At the same time that Professor Heslop Harrison had said he was had found the Large Blue, he was also finding a number of unrecorded water beetles from the Island, that should not have occurred there. Even more outstanding, he claimed to have found rare plants, that just like the Large Blue, occurred in Cornwall in Southern England. From the high hills of Rum the professor was sending new records for a number of rare Alpine plants including several species new to Britain. The botanical community was in uproar, some initially praising these apparently wonderful finds, while others had already guessed there was much more to the professor than meets the eye . The more the top botanists and entomologists began questioning his ever increasing outlandish discoveries, even greater ones were presented to them by the professor.
The professor's greatest adversity at this time, was Alfred Wilmott, keeper of the British herbarium at the B.M.N.H.. In one exchange of letters Wilmott questioned the discovery of Maculinea arion on Rum, Professor Heslop Harrison reply was terse, " in case you cherish the famous Large Blue yarn, let me tell you the captures have been made in the presence of well-known people not connected with us and that such specimens were placed in safe hands." Well, the Oxford University Museum did not receive one, Parson did and apparently also one of Heslop's friends had the other. The question remains , why did the professor not keep such valuable specimens of Maculinea arion with proper data that came from an isolated island population, that surely would have represented a major new subspecies for Britain. When a surviving part of the professor's collection, that had been given to another friend in a rather bad state with pests , it was much later found to contain old specimens of M. arion from the Cotswolds and Cornwall.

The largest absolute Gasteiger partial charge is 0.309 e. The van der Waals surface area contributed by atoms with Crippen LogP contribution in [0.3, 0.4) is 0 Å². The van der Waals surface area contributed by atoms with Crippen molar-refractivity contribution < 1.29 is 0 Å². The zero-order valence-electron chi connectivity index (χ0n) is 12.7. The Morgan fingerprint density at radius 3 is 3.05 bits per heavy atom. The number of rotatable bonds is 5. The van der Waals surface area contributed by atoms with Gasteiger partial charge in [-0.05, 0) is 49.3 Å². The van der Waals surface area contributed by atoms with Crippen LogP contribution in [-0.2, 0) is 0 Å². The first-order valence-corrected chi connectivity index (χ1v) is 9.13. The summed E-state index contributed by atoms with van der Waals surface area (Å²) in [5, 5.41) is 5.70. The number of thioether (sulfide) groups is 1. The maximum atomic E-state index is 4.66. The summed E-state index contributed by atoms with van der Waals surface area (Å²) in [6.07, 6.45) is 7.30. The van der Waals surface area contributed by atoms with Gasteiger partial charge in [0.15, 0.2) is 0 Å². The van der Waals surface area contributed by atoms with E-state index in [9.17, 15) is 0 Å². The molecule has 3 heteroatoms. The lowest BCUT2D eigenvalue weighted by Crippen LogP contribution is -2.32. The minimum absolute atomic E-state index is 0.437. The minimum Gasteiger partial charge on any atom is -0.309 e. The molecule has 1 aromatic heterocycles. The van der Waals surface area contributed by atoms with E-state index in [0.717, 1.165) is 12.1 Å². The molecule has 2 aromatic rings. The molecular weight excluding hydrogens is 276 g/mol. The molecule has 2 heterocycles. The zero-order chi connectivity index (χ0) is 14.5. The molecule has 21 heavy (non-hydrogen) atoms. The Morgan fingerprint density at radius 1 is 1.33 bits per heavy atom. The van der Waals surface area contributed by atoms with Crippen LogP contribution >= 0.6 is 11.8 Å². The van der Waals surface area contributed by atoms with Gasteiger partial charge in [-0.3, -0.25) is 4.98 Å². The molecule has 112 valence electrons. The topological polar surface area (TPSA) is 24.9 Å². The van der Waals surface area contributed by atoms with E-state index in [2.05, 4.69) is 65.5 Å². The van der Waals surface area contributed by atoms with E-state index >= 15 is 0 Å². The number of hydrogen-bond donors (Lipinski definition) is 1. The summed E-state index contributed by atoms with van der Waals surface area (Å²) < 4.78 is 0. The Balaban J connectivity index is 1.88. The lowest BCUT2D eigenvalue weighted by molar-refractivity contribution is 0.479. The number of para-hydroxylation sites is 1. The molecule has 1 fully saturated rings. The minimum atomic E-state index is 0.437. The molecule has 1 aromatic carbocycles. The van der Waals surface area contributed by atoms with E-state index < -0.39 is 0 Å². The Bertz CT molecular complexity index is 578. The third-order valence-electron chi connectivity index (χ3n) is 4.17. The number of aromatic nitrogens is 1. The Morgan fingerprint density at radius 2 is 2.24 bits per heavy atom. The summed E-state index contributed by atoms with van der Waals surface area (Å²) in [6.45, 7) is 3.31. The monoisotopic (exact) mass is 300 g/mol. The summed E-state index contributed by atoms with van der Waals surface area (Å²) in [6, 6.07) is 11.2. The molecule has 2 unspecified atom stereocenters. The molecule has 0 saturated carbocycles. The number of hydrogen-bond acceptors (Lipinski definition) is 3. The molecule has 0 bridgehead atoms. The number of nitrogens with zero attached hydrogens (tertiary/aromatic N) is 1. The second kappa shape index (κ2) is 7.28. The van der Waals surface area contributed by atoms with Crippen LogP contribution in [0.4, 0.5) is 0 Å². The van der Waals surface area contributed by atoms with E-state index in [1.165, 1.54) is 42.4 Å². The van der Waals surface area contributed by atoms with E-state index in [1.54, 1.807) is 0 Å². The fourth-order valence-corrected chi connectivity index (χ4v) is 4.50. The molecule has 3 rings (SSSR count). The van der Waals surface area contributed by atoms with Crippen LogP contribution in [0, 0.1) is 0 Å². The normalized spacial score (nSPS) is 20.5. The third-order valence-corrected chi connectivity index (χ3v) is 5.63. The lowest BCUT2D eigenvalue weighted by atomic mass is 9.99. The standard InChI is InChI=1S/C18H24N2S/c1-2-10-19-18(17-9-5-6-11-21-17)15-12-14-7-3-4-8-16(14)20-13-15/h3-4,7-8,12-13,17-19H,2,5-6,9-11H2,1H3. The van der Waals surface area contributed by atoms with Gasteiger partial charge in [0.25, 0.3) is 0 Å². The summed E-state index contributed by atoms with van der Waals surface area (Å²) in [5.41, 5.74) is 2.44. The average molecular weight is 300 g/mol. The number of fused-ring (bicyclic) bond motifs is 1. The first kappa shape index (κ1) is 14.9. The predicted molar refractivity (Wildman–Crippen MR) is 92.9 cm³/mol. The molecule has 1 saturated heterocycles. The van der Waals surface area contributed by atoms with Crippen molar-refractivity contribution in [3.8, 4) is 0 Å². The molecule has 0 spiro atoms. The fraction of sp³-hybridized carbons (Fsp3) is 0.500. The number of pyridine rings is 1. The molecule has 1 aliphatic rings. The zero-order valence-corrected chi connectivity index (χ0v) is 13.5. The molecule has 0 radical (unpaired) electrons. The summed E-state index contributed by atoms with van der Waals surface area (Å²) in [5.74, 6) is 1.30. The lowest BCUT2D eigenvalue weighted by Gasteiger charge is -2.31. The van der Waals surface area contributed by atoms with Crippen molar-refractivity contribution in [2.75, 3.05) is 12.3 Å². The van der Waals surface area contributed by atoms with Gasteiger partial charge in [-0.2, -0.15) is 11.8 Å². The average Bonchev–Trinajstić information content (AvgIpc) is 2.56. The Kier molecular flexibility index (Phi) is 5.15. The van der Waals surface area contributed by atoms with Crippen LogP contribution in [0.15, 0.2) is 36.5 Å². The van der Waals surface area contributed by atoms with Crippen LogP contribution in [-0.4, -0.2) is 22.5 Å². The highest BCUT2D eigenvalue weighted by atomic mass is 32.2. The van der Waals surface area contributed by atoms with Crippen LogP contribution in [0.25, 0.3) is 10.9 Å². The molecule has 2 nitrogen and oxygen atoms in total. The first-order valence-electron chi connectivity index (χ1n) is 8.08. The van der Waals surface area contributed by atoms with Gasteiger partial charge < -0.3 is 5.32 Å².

The botanical community including Wilmott had, had enough, they sent a young Cambridge Don, a botany field expert John Raven , to infiltrate the island as a novice student. An account of what happened has been published in the excellent book the ' Rum Affair ' by Karl Sabbagh (1999) . In 1949 John Raven did publish an open letter to the journal ' Nature ' stating why the rare Alpines and Cornish plants that had been discovered by the professor were not native to the island of Rum and suggested they were planted and perhaps that John Heslop Harrison had been open to practical jokes by his students. The implications were there however, in Raven's letter, that the very distinguished Professor Heslop Harrison was faking his results and was committing serious academic fraud. For reasons that it is hard to understand today, no one at that time was prepared to stand up and call Professor Heslop Harrison a liar and a fraudster. Raven in reality, knew that the professor was planting, then re-finding his own rare plants on Rum later when other botanists were present and also faking his entomological discoveries. Raven wrote a long report of his true findings for the botanical committee that had sent him to Rum. Raven's report was then placed in a sealed file and deposited in the library of King's College, Cambridge with a note " not to be opened in Professor John Heslop Harrisons lifetime ". After Ravens death in 1980, it was opened and read by the fellow Cambridge Kingsman Sabbagh and the report formed the basis for his book the ' Rum Affair '.
So why did the professor claim to have found the Large Blue, rare water beetles and new Alpine plants and others on Rum. Certainly his reputation would be greatly enhanced by his discoveries but that was not the main reason. It seems that the professor believed that the distribution and insects throughout the Hebrides proved that some forms of life had survived during the 1.7 million years that Scotland was covered in ice. To establish his theory, Heslop Harrison needed proof of unusual plant and insect species on Rum to show than certain areas of the Hebrides were in fact ice free during the whole period of the ice age. The species he supposedly found had remained there all that time and had not recolonized the island. Thus his academic fraud, as the Island was closed except to him, he made the fatal mistake of thinking because of his high reputation he remained untouchable. ( he had earlier genuinely found a new colony of a known Scottish rare Arctic/ Alpine plant on Rum and several interesting insects in the Hebridean Islands). Professor Heslop Harrison's knowledge of northern insects and plants was said to be Legendary. Students remembered the professor could be kind and helpful in the field. However, the Professor did not take kindly to any criticism and could be dogmatic and believed he was always right.
by Peter Andrews